From the look of her slutty yet skillfully applied makeup and the false eyelashes that fluttered when she blinked, someone had taken the liberty to raid my makeup case while I was away.
“Are you going to finally explain what the hell’s up with you?” She shoved her phone into the waistband of her dark blue skinny jeans and frowned. “Because you’re acting all weird. Not that you’re normally not weird, but you’re being…weirder than usual, you know?”
The comment should have bugged me, but I knew that it was just Molly being her stereotypical self. She was an immature brat who’d decided to become my lifelong tormenter when my mother and I had moved in with her dad. It didn’t help that I tended to be the least favorite child, and even my biological parent took her side on a consistent basis. “Thanks, Molly,” I said, trying and failing to keep a voice of dry sarcasm from leaking into my voice as I took a sip of the water Simon had handed me. “It’s called being in a coma. Really relaxing vacation. You should try it sometime.”
“Wilhelmina, be nice you sister,” my mother snapped as she ended the call on her phone with a quick tap of a button. Of course now would be the moment that she bothered to give me any bit of her attention. Molly smirked and hid behind the wall she’d created again, pulling her phone out for entertainment. “Really. She was so worried sick about you that she volunteered to skip school in order to come spend the day with you. We didn’t even know that you’d be awake.”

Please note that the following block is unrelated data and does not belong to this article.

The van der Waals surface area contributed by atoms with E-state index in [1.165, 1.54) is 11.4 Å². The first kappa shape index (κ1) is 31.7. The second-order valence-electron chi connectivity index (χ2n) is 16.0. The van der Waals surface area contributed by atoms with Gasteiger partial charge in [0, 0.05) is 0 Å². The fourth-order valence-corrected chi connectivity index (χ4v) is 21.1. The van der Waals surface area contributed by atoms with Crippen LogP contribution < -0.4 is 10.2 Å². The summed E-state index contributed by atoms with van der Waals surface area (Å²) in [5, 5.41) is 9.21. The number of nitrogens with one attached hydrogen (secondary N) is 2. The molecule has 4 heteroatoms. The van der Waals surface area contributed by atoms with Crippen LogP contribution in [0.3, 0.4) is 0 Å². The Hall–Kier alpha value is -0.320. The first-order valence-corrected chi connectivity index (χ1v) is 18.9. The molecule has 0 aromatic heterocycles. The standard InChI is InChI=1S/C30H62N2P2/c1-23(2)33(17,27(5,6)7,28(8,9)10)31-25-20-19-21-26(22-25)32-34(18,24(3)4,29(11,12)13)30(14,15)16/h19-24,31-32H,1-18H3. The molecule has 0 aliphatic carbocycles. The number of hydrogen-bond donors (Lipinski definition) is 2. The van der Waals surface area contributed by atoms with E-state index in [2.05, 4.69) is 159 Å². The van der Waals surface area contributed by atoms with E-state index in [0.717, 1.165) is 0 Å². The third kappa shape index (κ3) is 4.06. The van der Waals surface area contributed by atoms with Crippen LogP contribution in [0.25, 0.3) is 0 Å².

“Is that so?” I asked, raising an eyebrow. Rather suspicious behavior, but a lot of Molly’s suspicious behavior went unnoticed under my Mother’s regime. “And what does she have due today? Homework? A project? A paper? A test, maybe?” It was the same interrogation that I’d received every time that I’d asked if I could stay home from school due to illness; needless to say, I didn’t get to stay home very often.
“Wilhelmina Gabrielle Percival!” said my mother, her hand flying to her chest in appall at my words. “Molly has been nothing but nice to you while you’ve been in the hospital. You need to apologize to her. Now.” Molly, being nothing but nice? That’d be the day the world exploded. I was half expecting the words ‘I’m a bitch’ to be emblazoned on my body in permanent marker, although it was incredibly likely she wrote it somewhere that it wouldn’t be as noticeable.
Still, after a moment, I finally muttered, “Sorry.” My hand curled into a fist, scrunching the bed sheets into a little ball. I didn’t want to apologize, but I’d come to the realization long ago that if I didn’t say sorry, it would end up worse for me in some way.
“And stop using those cheap plastic cups,” she said, rifling through one of the plentiful bags she’d brought with her. It seemed that even when I was in the hospital, my mother’s inner shopaholic had to be appeased and she had to go shopping for the house again. This time, it was new glassware.
“Here.” She pulled the cup from my hand just as I was about to take a sip, leaving the bendy straw clenched between my lips, and threw it out while she struggled to open the difficult cardboard packaging around the glasses.
She managed to open them, finally, and s she filled a cup with water, Nova leaned in closer to me. “Why did your mom buy new stuff? Didn’t she replace the cups in your house less than six months ago?” she whispered in my ear. I shrugged, making sure to squash down my annoyance at having my drink stolen away. I didn’t know why my mother liked to shop so much- maybe it was because she didn’t have the resources growing up and she just really liked having such a disposable income, maybe it really was an addiction- but I did know it was a trait she shared with Nova’s mom. However, while my mother liked to get new things to decorate the house, Nova’s mom liked to throw elaborate banquets and galas for whatever charity case she was funding that month.